Sensible Wilton gets its day in court

The Sensible Wilton suit against the Wilton Board of Selectmen is being heard in Superior Court in Stamford on Monday, July 20. Judge Kenneth Povodator has been hearing the town’s motion to dismiss the case.
Testimony this morning revolved around whether Sensible Wilton has standing to bring a lawsuit against the Board of Selectmen. Among those on the witness stand has been Sensible Wilton president Alex Ruskewich.
The town claims Sensible Wilton is nothing more than a referendum committee formed solely to repeal the approval of a $50-million bond resolution that passed by a narrow vote in September 2014.
Sensible Wilton claims it is a political committee with greater purpose, namely, opposing excessive spending on the part of the town.
Sensible Wilton filed suit against the Wilton Board of Selectmen June 1 to compel the selectmen to call a special town meeting to vote on whether to repeal the $50-million bonding authorization for temporary mandamus.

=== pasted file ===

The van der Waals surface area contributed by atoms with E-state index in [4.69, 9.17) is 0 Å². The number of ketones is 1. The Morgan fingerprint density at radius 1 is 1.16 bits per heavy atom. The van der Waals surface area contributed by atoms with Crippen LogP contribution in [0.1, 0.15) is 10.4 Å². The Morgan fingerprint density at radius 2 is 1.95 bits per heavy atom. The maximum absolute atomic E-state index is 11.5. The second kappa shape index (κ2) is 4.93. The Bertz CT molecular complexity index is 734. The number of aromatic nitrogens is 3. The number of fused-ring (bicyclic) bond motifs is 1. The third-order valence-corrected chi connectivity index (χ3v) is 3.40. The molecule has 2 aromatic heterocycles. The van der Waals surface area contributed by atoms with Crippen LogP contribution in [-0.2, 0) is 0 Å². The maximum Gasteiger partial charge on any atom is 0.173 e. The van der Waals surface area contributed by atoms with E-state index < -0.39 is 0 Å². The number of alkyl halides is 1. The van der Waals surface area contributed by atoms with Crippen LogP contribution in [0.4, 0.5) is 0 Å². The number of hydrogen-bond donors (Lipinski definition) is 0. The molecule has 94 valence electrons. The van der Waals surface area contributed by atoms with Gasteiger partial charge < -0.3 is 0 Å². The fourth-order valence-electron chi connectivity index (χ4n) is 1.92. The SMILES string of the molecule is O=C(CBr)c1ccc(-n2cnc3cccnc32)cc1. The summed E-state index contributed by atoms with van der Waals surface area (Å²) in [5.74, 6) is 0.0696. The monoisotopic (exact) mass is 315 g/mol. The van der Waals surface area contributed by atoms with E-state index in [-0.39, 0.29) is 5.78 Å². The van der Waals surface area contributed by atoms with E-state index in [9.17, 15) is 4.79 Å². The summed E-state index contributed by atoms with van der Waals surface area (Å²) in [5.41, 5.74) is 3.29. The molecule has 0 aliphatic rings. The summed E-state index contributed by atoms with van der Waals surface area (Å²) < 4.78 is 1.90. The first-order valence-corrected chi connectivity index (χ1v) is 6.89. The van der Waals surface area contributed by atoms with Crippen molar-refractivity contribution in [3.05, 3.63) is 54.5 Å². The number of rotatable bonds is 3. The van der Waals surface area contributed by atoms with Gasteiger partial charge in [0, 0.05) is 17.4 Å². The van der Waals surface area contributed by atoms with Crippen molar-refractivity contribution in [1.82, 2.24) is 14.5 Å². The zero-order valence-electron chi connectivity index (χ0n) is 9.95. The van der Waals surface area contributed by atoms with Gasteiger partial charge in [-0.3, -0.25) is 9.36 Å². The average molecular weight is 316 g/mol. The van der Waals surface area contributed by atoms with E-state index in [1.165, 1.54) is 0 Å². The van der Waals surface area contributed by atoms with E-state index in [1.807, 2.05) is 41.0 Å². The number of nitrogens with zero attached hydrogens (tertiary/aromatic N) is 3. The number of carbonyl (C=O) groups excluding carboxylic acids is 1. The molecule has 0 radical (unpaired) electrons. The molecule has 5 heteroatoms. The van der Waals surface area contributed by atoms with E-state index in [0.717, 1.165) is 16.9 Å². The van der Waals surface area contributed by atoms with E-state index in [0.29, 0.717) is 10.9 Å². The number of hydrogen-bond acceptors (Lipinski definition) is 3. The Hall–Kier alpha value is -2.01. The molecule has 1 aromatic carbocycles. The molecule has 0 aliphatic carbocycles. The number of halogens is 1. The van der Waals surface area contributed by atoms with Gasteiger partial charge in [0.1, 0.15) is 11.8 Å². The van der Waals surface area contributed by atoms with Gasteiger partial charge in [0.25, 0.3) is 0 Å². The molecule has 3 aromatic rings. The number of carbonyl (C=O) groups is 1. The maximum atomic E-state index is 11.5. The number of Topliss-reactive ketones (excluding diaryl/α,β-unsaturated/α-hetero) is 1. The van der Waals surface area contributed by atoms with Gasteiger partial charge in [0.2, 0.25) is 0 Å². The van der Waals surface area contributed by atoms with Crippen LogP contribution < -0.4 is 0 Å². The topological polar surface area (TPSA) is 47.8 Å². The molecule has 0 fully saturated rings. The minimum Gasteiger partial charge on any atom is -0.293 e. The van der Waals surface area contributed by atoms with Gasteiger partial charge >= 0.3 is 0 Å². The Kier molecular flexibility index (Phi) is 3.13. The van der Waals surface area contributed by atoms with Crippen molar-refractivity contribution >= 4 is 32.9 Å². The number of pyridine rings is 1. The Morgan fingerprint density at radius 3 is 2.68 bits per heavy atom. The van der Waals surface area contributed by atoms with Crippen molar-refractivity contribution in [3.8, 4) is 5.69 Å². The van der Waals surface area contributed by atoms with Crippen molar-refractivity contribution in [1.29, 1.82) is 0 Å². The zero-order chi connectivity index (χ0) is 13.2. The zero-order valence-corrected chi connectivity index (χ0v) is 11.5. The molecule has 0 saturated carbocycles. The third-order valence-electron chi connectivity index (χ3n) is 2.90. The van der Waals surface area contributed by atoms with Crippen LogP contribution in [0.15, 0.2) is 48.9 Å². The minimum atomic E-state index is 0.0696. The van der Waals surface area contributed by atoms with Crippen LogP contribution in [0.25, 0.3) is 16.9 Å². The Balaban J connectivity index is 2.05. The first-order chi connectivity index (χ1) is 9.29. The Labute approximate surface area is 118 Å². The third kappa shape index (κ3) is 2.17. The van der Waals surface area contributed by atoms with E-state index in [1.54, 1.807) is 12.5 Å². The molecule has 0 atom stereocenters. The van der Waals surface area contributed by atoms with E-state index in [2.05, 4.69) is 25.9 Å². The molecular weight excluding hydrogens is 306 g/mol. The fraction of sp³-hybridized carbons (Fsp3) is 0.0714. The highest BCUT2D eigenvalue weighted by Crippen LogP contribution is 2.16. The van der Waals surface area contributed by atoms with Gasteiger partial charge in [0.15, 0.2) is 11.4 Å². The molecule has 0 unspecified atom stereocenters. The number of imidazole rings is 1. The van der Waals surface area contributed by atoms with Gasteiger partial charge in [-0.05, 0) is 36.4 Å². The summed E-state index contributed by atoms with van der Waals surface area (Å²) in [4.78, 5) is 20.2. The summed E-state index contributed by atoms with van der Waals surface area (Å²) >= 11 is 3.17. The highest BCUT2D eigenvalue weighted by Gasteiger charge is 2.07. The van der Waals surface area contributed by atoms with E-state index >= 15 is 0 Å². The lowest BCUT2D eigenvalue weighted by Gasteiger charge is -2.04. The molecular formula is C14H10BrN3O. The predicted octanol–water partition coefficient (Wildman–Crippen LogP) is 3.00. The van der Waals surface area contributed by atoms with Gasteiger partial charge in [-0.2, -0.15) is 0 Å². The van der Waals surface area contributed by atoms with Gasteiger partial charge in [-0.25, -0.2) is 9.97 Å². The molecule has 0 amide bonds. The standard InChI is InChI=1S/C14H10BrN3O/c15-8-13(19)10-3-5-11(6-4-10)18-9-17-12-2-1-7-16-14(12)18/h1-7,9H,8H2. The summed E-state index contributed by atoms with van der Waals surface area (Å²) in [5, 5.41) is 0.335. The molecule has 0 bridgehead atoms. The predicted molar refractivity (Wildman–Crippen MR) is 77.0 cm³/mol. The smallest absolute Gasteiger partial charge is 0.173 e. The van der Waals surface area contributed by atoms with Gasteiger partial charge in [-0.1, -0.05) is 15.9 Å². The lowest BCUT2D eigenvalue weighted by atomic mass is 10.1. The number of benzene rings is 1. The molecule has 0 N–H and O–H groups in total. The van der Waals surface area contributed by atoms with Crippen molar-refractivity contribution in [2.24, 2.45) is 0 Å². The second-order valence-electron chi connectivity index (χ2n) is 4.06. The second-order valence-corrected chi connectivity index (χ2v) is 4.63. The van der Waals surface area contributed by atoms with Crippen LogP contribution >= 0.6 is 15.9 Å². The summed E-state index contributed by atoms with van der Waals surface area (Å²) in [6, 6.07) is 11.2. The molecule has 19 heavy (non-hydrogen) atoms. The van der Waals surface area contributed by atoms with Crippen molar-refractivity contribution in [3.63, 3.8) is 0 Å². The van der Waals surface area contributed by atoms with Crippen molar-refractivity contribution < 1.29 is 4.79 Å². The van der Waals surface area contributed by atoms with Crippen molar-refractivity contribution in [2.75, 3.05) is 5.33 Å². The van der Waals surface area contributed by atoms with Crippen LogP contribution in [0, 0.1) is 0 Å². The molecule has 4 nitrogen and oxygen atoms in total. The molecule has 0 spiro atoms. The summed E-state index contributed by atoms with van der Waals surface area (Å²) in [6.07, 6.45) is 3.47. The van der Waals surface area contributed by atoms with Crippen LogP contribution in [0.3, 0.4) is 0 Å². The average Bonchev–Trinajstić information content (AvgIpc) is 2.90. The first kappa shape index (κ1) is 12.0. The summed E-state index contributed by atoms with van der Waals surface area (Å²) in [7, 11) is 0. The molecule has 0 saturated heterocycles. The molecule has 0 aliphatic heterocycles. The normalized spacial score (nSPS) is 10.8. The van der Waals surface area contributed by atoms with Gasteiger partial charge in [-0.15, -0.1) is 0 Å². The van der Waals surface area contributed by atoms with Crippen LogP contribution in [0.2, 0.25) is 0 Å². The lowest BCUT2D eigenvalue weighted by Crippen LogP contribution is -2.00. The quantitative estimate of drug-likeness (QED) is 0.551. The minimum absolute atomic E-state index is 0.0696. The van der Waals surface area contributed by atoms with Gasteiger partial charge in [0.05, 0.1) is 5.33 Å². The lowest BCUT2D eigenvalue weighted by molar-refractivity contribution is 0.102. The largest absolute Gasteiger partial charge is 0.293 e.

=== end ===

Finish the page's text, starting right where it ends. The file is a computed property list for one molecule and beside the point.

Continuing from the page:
A writ of mandamus is a means by which the court may direct someone to act in a way in which they are legally obligated.
In response, the town filed a motion to dismiss the suit. Judge Povodator ruled the motion to dismiss must be taken up before the request for the writ of mandamus.
After a recess, Sensible Wilton's treasurer Curtis Noel took the stand this afternoon and said Sensible Wilton is "a loose association" of similar-minded people and it does indeed have two members, Ruskewich and himself.
Under questioning by Sensible Wilton's attorney Simon Reiff, he said he felt there is "no limit to taxpayer money the town is willing to spend to stop this litigation."
He testified Sensible Wilton holds monthly meetings for supporters who help catalog information on town actions and conduct other related research.
The town of Wilton’s attorney, Monte Frank of Cohen and Wolf, argued Sensible Wilton is “purely” a referendum committee and by law must terminate itself since more than 90 days have passed since the September vote. He asked the judge to not let the lawsuit move forward on the basis Sensible Wilton does not have standing because it does not have members and is not a membership organization.
Reiff argued Sensible Wilton has third-party standing. Its constituents would rather not come forward because of fear of discrimination from the public and retaliation from the Board of Selectmen, he said. The indications Frank cited — membership fees, dues, etc. — Reiff argued, do not constitute what a member is.
After a full day of arguments and testimony, the judge concluded the hearing. There was no indication how quickly he will issue his ruling.